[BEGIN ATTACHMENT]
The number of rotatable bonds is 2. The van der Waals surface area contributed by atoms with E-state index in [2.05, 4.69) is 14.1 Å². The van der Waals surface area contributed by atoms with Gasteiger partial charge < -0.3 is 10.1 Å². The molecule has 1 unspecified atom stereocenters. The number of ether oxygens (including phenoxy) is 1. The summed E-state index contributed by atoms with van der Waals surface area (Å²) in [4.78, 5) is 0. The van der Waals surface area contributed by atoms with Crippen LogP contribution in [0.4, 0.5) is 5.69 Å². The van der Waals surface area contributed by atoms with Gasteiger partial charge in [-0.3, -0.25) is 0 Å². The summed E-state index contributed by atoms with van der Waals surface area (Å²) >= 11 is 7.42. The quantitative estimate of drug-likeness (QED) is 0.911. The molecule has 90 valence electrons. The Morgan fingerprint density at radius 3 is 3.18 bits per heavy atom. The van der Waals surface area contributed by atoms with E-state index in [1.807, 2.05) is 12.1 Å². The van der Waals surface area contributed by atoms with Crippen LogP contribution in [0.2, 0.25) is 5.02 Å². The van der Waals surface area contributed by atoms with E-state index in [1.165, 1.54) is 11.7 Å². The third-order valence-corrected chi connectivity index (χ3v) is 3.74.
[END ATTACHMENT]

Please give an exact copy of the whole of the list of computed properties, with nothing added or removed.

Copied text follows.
The number of rotatable bonds is 2. The van der Waals surface area contributed by atoms with E-state index in [2.05, 4.69) is 14.1 Å². The van der Waals surface area contributed by atoms with Gasteiger partial charge < -0.3 is 10.1 Å². The molecule has 1 unspecified atom stereocenters. The number of ether oxygens (including phenoxy) is 1. The summed E-state index contributed by atoms with van der Waals surface area (Å²) in [4.78, 5) is 0. The van der Waals surface area contributed by atoms with Crippen LogP contribution in [0.4, 0.5) is 5.69 Å². The van der Waals surface area contributed by atoms with Gasteiger partial charge in [-0.3, -0.25) is 0 Å². The summed E-state index contributed by atoms with van der Waals surface area (Å²) >= 11 is 7.42. The quantitative estimate of drug-likeness (QED) is 0.911. The molecule has 90 valence electrons. The Morgan fingerprint density at radius 3 is 3.18 bits per heavy atom. The van der Waals surface area contributed by atoms with E-state index in [1.807, 2.05) is 12.1 Å². The van der Waals surface area contributed by atoms with Crippen LogP contribution in [0.2, 0.25) is 5.02 Å². The van der Waals surface area contributed by atoms with E-state index in [1.165, 1.54) is 11.7 Å². The third-order valence-corrected chi connectivity index (χ3v) is 3.74.